This Christmas I received Star Wars III and while I was watching the documentaries George Lucas said something very interesting about Darth Vader's evilness. Before I go on, though, I want to say here and now that Hayden Christiansen absolutely ruined SWII and III. He made Anakin into a whiny little girl and it really annoys me that he took a series that I love and put a giant black mark on it. After all, did Mark Hamill turn Luke Skywalker into a whiny little girl? Ummmm, don't answer that.
Anyway, George's comment was that really Darth Vader was the victim, not the villain. This really got me to thinking about good and evil and why anybody does evil things, etc. Here is what I came up with. First of all, nobody ever actively thinks "I am going to do evil". They either think that what they are doing is the right thing, or they think that even though what they are doing is "bad" they, in this particular case, are justified for some reason - even if the reason is not a very good one. Take, for instance, our man Darth Vader. Vader was willing to kill people at the drop of a hat. But for him, his actions were justified because he was trying to bring peace to the galaxy. In fact bringing peace to the galaxy (a really good thing) became the only virtue that mattered to him.
To this end, I find that most of the great evils in the world are done because someone took a virtue and made it the only virtue. Let me give you some examples. Personal freedom is a virtue. It is what America is all about. But, when this virtue is esteemed to the exclusion of all others we find that people are willing to kill unborn babies in order to guarantee a mother's right to do what she wants with her body. So, we sacrifice life for personal freedoms.
OK, then what about life? Is it the ultimate "good" thing we should be striving for? The answer is no. When life is esteemed above all you end up as a pacifist who is unwilling to support a just war, or you are unwilling to concede that murderers should be put to death. Liberals say that war solves nothing. This has been proven wrong time and again.
There are conservatives who believe that liberty is the only virtue - so common sense gets thrown out the window and good laws are eschewed. As we can see these "pet virtues" get in the way of doing what is right. And not only in the "big" circumstances, but in the little ones as well. When raising your children, some parents think that strict obedience is the only good and they push it to the point of excluding any other spiritual discipline that your child needs. On the flip-side some parents feel that an open relationship is the ultimate. This obviously leads to disaster as well.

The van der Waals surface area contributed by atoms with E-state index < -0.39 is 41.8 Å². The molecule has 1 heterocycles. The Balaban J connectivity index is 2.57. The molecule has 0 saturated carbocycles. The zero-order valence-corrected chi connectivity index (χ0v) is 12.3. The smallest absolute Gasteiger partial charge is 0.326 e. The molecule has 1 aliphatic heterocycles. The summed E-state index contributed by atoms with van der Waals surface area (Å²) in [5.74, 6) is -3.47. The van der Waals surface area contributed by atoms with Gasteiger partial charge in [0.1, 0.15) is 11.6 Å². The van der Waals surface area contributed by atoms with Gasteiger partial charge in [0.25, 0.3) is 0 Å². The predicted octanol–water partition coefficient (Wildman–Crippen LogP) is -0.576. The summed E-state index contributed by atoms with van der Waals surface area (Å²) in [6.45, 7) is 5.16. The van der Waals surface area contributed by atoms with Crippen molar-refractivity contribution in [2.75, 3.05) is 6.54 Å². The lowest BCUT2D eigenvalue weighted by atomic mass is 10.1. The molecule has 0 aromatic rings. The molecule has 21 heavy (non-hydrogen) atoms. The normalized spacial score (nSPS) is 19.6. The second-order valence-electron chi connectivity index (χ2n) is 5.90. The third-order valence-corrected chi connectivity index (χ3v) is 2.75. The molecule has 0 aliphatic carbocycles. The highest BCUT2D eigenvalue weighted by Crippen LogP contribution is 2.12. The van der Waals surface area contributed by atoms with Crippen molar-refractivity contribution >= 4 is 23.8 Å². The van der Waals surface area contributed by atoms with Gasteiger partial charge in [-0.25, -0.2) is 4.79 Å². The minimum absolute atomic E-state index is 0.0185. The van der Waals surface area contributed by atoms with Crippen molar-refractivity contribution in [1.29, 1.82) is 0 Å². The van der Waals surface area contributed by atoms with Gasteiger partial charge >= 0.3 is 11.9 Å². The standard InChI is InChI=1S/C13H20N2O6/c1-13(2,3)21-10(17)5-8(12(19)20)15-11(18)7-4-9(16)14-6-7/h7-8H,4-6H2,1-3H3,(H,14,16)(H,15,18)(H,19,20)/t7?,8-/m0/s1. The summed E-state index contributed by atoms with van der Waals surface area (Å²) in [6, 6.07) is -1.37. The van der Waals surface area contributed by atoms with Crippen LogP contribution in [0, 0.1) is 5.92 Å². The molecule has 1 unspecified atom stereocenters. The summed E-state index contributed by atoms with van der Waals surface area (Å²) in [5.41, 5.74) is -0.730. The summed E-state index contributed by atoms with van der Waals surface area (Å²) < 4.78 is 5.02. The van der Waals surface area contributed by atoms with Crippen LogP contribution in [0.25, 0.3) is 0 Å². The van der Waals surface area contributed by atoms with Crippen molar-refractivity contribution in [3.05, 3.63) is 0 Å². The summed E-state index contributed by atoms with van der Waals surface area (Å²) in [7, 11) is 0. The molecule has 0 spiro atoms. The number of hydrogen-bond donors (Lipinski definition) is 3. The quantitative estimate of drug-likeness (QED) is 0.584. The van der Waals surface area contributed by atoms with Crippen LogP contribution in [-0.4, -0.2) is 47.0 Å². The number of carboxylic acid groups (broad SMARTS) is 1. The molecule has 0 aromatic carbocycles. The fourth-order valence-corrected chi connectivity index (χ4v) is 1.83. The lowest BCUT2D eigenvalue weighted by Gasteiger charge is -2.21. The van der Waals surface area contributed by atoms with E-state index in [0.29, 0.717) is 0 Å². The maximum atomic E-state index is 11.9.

So, is there an ultimate virtue. In a sense there is. This will sound a bit trite, but the truth is that God himself is the ultimate virtue. Our lives need to have the goal of serving and pleasing Him, starting with accepting Jesus as our personal savior and from there growing in our relationship with God. You see, just as it is easy to make an idol out of something God created, it is also easy to make an idol out of the virtues that come from God. And that is what we do. We idolize our favorite virtue and we, in our minds, make God a slave to that virtue. When we do this we find ourselves telling God how it should be.
An example of this is the virtue of fairness. There is a saying that is used in Christian circles that goes something like this "If God does not bring judgment on America, then he owes Sodom and Gomorra an apology". This is wrong-headed thinking. I actually agree with the point that these people are trying to make (i.e. that if we need to turn things around as a nation lest God's judgment come upon us), but their idea that God is somehow bound to fairness is incorrect.
In short, we need to keep in mind that God is the source of all good and there is no formula to knowing what is right and wrong, but there is an instruction book. It is called the Bible and if you will immerse yourself in it you will find yourself a long way down the road to knowing what is right and wrong in most circumstances.